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Chinese Workers In China

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For most of its history, Seattle was kind of a separated city dedicated to the apical dominance of the white people, just as any areas in the United states. Colored people are excluded from most jobs, communities, many stores, restaurants, hotels or other commercial establishments. Similar with other western countries, the unfairness is not only towards African Americans as they just commonly concerned, but also towards many other minorities as well with varies reasons for each. Many discussed reasons are leading to the exclusions with Asian Americans in Seattle. Specifically, as for Chinese, they were repelled mainly due to their large occupation of the American job market.
China was devastated by poverty and famine after the Opium Wars with
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They thought as long as those large numbers of Chinese laborers remained to work in menial jobs, they were not seen as a threatened competitor with them to the job market. The Chinese had been popular once. They were brought over from California in large numbers by the railroad builders when cheap labor was needed. The stories of Chinese workers’ prowess as construction workers almost reached the status of folk legend. Chinese labors could work twelve hours on a handful of rice; They could calmly handle blasting jobs that other men were too fearful to complete… As the final sections of track were finished, most of these workers chose to stay in Washington territory and working into some other industries. The fact that the Chinese were used to receiving much less the white workers. Nevertheless, within the construction boom over and business slow, the competition for every job was intensely in the country. Worse still, the panic of economic competition normally increased prejudice. The laborious, sedulous Chinese who were willing to work for any jobs, to accept any wages, gradually became symbols of discontent to the unemployed (Morgan…show more content…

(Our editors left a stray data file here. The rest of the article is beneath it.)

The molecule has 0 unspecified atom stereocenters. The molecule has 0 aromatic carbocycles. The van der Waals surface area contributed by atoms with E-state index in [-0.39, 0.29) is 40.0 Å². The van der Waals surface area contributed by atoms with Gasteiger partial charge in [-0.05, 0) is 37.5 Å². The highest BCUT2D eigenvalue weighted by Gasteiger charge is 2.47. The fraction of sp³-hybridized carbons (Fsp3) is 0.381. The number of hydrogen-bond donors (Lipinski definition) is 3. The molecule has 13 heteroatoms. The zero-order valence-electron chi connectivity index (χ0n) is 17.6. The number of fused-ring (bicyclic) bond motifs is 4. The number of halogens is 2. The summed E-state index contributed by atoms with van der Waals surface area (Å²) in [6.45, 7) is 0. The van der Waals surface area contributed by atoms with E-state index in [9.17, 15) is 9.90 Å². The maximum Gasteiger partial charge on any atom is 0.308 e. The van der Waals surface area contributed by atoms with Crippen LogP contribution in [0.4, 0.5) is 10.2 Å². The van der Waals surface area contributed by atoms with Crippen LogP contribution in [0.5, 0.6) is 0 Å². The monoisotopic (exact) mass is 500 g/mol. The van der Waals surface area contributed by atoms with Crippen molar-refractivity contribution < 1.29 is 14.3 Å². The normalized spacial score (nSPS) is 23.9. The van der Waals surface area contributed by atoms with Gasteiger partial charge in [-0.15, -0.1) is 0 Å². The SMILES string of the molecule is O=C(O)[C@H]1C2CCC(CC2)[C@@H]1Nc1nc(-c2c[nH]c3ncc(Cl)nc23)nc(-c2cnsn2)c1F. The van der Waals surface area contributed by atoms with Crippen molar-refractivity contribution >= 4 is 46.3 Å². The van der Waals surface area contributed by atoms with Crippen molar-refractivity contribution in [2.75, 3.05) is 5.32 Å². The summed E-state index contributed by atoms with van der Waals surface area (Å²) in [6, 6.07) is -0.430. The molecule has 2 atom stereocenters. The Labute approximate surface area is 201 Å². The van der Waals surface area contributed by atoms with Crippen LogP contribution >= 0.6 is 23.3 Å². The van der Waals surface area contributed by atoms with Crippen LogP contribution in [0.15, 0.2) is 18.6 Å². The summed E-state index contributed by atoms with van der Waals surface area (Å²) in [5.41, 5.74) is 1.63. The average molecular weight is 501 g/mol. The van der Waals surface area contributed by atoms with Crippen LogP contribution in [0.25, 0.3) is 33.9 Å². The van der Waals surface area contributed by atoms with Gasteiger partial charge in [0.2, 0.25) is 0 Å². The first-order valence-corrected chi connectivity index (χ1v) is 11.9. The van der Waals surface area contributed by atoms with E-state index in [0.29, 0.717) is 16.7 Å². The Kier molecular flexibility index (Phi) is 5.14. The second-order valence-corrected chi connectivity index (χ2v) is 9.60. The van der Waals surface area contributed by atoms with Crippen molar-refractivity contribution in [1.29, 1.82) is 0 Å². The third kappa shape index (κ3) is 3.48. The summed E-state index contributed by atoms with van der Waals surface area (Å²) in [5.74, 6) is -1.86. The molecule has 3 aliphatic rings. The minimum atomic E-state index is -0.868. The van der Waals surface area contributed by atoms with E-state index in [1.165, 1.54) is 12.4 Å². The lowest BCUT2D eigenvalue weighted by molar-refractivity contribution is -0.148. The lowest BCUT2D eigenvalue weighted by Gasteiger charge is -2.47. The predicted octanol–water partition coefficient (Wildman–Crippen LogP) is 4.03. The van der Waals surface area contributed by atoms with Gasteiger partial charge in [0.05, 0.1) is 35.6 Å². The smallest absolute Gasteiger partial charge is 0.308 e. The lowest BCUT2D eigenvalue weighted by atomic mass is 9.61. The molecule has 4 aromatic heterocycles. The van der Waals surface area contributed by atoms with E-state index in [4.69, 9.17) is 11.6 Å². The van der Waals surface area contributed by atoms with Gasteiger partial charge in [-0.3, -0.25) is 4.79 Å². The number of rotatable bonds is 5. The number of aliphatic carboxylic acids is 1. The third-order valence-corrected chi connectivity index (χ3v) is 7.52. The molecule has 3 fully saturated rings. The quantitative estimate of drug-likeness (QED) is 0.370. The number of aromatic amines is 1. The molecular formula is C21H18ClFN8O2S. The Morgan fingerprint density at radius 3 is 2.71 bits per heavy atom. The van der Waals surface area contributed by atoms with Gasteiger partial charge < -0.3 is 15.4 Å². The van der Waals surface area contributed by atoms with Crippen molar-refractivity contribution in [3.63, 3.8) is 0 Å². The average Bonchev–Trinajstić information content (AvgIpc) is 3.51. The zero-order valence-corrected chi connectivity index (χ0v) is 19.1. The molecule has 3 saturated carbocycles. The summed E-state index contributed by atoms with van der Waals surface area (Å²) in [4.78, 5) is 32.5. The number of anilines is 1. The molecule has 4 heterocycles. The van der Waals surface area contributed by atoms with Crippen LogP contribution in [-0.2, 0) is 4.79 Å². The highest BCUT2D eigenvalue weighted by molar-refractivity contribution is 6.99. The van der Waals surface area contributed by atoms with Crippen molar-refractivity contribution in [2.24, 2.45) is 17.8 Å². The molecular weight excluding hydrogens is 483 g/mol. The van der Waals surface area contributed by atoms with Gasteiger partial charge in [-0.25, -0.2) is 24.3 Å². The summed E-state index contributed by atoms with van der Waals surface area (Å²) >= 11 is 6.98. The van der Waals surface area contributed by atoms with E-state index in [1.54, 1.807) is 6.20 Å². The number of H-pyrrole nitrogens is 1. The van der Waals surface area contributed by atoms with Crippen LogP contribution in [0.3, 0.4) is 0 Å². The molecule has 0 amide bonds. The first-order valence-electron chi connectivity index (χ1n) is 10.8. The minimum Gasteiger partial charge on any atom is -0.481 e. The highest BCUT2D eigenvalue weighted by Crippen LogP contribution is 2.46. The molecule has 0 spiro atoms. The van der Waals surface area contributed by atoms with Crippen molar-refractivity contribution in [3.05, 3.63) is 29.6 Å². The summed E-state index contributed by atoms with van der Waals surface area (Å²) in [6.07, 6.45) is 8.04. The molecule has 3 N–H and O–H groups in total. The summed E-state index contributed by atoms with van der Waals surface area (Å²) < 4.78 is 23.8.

On Sunday morning, February 7, 1886, a citizen committee in Seattle notified the Chinese that they were going to be sent away that afternoon on the steamer Queen of the Pacific to leave the city. an armed mob forced most of the 350 Chinese who were remained after previous threaten and tried to force them onto the steamer—Queen of the Pacific. The Captain of the Queen rejected to let anyone on board without any proper payments. No choices, so the direct-action group raised sufficient funds by themselves to pay the fare of 188 Chinese at seven dollars per head by the next morning. Eight Chinese managed to pay their own
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